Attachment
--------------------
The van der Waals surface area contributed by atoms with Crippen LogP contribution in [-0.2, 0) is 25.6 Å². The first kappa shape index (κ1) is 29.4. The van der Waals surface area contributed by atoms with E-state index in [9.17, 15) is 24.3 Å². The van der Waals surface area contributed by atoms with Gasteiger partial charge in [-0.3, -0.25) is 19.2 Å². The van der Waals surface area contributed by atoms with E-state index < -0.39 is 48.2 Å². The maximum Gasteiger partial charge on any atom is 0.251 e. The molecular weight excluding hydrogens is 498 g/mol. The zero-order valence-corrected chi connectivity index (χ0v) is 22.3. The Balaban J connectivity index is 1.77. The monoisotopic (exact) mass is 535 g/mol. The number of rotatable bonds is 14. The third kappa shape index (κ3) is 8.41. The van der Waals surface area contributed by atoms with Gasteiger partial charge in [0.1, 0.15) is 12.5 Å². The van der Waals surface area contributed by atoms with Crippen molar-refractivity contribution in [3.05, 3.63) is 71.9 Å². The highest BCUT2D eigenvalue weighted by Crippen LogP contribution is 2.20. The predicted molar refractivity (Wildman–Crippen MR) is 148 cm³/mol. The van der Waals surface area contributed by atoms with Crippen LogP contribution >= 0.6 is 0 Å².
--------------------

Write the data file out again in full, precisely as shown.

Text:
The van der Waals surface area contributed by atoms with Crippen LogP contribution in [-0.2, 0) is 25.6 Å². The first kappa shape index (κ1) is 29.4. The van der Waals surface area contributed by atoms with E-state index in [9.17, 15) is 24.3 Å². The van der Waals surface area contributed by atoms with Gasteiger partial charge in [-0.3, -0.25) is 19.2 Å². The van der Waals surface area contributed by atoms with E-state index < -0.39 is 48.2 Å². The maximum Gasteiger partial charge on any atom is 0.251 e. The molecular weight excluding hydrogens is 498 g/mol. The zero-order valence-corrected chi connectivity index (χ0v) is 22.3. The Balaban J connectivity index is 1.77. The monoisotopic (exact) mass is 535 g/mol. The number of rotatable bonds is 14. The third kappa shape index (κ3) is 8.41. The van der Waals surface area contributed by atoms with Gasteiger partial charge in [0.1, 0.15) is 12.5 Å². The van der Waals surface area contributed by atoms with Crippen molar-refractivity contribution in [3.05, 3.63) is 71.9 Å². The highest BCUT2D eigenvalue weighted by Crippen LogP contribution is 2.20. The predicted molar refractivity (Wildman–Crippen MR) is 148 cm³/mol. The van der Waals surface area contributed by atoms with Crippen LogP contribution >= 0.6 is 0 Å².